THE WOLD NEWTON UNIVERSE
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I own nearly all of J.T. Edson's novels and a brief glance revealed the following crossovers. I will have to re-read the books for further crossovers. All 135 novels occur in the same universe so I will list each series and any links between each other and any additional crossovers.
OLE DEVIL HARDIN SERIES (5 Books) The adventures of Ole Devil Hardin, Dusty Fog's uncle, during the Texan War of Independence (1836). No Crossovers.
THE CIVIL WAR SERIES (13 Books) The adventures of Ole Devil Hardin and the members of the Floating outfit during the American Civil War (1861 -1865). No Crossovers.
THE FLOATING OUTFIT SERIES (65 Books) The exploits of the Floating Outfit. This group consists of Dusty Fog, Mark Counter and the Ysabel Kid. This trio is joined by various others during the ten year span of the novels (1870 - 1880) such as Waco, Doc Leroy and Red Blaze. The Floating Outfit has had numerous crossovers and can be seen in the following novels:
The Ysabel Kid (1870) The Floating Outfit meet Cheyenne Bodie from the TV series Cheyenne.
Decision For Dusty Fog (1871) There is a reference to Matt Dillon of Gunsmoke. (Thanks to Mark Brown.)
Diamond, Emeralds, Cards and Colts (1871) The Floating Outfit meet Lord James Roxton, the father of Lord John Roxton.
The Code of Dusty Fog (1871) The Floating Outfit encounter Edmund Fagin, grandson to the Fagin in Oliver Twist, and Sir John Unglow Ramage, the youngest son of Sir Nicholas Ramage (from the Ramage Series by Dudley Pope).
The Quest for Bowie's Blade (1874) The Ysabel Kid encounters Octavious Xavier "the Ox" Guilemont who makes reference to the first Professor Moriarty and to the Maltese Falcon.
"The School Teacher" in The Hard Riders and Master of Triggernometry (1874) The novel is an expansion of the earlier short story. Dusty Fog reveals that Mark Counter is a relative of Bret Maverick and makes reference to the events in the Maverick episode "Holiday at Hollow Rock."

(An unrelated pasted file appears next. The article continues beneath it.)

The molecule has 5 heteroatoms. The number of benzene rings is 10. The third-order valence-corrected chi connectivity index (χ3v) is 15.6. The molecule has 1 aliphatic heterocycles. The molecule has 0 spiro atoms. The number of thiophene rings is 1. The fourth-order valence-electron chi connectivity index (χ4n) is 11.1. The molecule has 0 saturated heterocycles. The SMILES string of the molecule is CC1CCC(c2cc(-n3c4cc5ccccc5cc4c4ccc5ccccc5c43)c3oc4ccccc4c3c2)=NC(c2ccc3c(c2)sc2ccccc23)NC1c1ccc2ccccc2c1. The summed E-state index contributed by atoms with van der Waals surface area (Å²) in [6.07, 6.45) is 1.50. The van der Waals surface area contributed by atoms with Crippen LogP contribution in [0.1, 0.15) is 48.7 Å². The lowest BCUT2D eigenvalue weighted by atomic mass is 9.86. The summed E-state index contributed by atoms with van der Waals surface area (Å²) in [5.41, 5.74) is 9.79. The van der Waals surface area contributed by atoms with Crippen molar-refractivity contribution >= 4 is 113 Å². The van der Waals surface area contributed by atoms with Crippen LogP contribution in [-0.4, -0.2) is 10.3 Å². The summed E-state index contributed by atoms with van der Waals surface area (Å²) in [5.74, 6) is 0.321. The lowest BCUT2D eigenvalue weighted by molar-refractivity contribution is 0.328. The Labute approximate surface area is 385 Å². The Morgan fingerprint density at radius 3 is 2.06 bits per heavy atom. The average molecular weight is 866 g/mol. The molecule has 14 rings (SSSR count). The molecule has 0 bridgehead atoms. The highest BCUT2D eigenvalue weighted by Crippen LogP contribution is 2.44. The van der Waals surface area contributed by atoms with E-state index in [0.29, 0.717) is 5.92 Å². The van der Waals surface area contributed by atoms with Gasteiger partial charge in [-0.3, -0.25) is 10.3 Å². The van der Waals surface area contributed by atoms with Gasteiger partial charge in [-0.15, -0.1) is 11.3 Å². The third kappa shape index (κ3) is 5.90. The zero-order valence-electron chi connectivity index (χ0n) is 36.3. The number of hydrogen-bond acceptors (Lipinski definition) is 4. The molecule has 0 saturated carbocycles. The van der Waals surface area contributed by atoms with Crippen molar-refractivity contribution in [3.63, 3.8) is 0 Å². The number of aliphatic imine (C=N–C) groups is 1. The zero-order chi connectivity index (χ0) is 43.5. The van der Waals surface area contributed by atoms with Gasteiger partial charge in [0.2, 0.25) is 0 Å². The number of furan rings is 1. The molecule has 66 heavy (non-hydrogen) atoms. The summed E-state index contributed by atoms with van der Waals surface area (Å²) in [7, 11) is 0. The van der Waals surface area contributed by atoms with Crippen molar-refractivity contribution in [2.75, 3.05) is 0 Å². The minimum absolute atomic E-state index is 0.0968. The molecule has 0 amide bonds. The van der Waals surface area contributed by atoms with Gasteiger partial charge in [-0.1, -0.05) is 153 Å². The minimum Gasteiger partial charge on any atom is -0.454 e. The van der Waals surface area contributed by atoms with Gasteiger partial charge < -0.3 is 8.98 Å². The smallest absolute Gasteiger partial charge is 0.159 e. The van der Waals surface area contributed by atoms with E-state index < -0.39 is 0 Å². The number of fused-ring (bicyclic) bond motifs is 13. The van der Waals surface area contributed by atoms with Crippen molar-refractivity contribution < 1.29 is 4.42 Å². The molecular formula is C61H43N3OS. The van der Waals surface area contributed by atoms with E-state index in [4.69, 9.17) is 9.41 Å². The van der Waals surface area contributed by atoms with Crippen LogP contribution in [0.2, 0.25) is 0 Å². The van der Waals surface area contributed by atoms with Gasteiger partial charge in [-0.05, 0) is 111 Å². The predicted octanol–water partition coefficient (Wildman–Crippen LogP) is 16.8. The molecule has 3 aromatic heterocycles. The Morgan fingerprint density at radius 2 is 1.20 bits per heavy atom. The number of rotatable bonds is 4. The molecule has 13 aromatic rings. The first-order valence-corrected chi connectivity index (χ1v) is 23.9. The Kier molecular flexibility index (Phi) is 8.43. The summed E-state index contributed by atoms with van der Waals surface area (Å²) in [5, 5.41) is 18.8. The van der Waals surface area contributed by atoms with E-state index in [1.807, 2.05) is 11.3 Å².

"Comanche Blood" in The Hard Riders (1874) The Ysabel Kid meets Pedro, one of the heirs to the title of El Zorro.
THE WACO SERIES (7 books) About the adventures of former Floating outfit member Waco. No Crossovers.
THE CALAMITY JANE SERIES (12 books) The adventures of Calamity Jane, a friend of the Floating Outfit.
The crossovers take place in The Remittance Kid (1874) where Calamity Jane works with Lt. Ed Ballinger, Belle Boyd and Capt. Patrick Reeder. Thanks to the research of Philip Josť Farmer, Edson reveals that Ed Ballinger is the grandfather of Lt. Frank Ballinger the Head of M Squad. M Squad's adventures were made into a television series which appeared 1957-1960. Belle Boyd is revealed to be the Great Aunt of Jane Clayton, neť Porter, and Patrick Reeder is the uncle to J. G. Reeder, Edgar Wallace's most famous detective.
"Deadwood, August 2, 1876" in J.T.'s Hundredth The death of Wild Bill Hickock from Calamity Jane's point of view.
THE WAXAHACHIE SMITH SERIES (3 Books) Smith is an associate of the Floating Outfit and a former Texas Ranger.
No Finger on the Trigger (1882) Smith encounters Lord Maidstone, son of Horatio Hornblower, and Donald Garfew Beech, Head of the US Secret Service. Beech's grandson, Orville Garfew "Fluency" Beech met Doc Savage in Red Snow by Kenneth Robeson.
Cure The Texas Fever (1885) Waxahachie Smith works with the Floating Outfit and Theodore Roosevelt to protect those who can cure the Texas fever.
THE COMPANY Z SERIES (6 books) This series outlines the adventures of the grandsons of Dusty Fog, the Ysabel Kid and Mark Counter, (Alvin Fog, Mark Scrapton and Rance Smith respectively) in this extra-legal company of Texas Rangers.
You're A Texas Ranger, Alvin Fog (1922) This novel reveals that Company Z was set up on the advice of the Three Just Men (See The Four Just Men by Edgar Wallace).
The Justice of Company Z (1923) Alvin Fog encounters Wilfred Plan, a descendant of Uriah Heep (from David Copperfield by Charles Dickens).
"Behind Locked and Bolted Door" in More J. T.'s Ladies (1924) Rita Yarborough of Company Z encounters Henry Arthur Milton, The Ringer (see The Ringer by Edgar Wallace). Edson suggests that The Ringer was in fact an early member of the "OO" section of the British Secret Service.
Cap Fog, Texas Ranger meet Mr J. G. Reeder, The Return of Rapido Clint and Mr J. G. Reeder and Rapido Clint Strikes Back (1928) This trilogy has Alvin Fog working with J. G. Reeder (see comment in The Remittance Kid) and they encounter John Wade, Leopold Moran, Oliver Rater (from The India Rubber Men, The Clue of the Silver Key and The Orator respectively. All novels are by Edgar Wallace). Fog and Reeder also meet Albert Henry "Bert the Jump Up" Fredricks (see Underworld Nights by Charles Raven). Reference is made to Albert Campion (Margery Allingham's detective) and Nicholas Ramage (see series by Dudley Pope).
THE ROCKABYE COUNTY SERIES (10 Books) This series is about the Rockabye County Sherrif's department, of whom Brad Counter, Mark Counter's grandson, is a member. No Crossovers.
MISCELLANEOUS TITLES (10 Books) Five of the ten books are collections of short stories, one celebrating J.T.'s hundredth book, three highlighting his female heroes and one the relatives of Mark Counter. Any relevant stories are dealt with in their respective sections. The remaining books are novels dealing with various friends and associates of the Floating Outfit.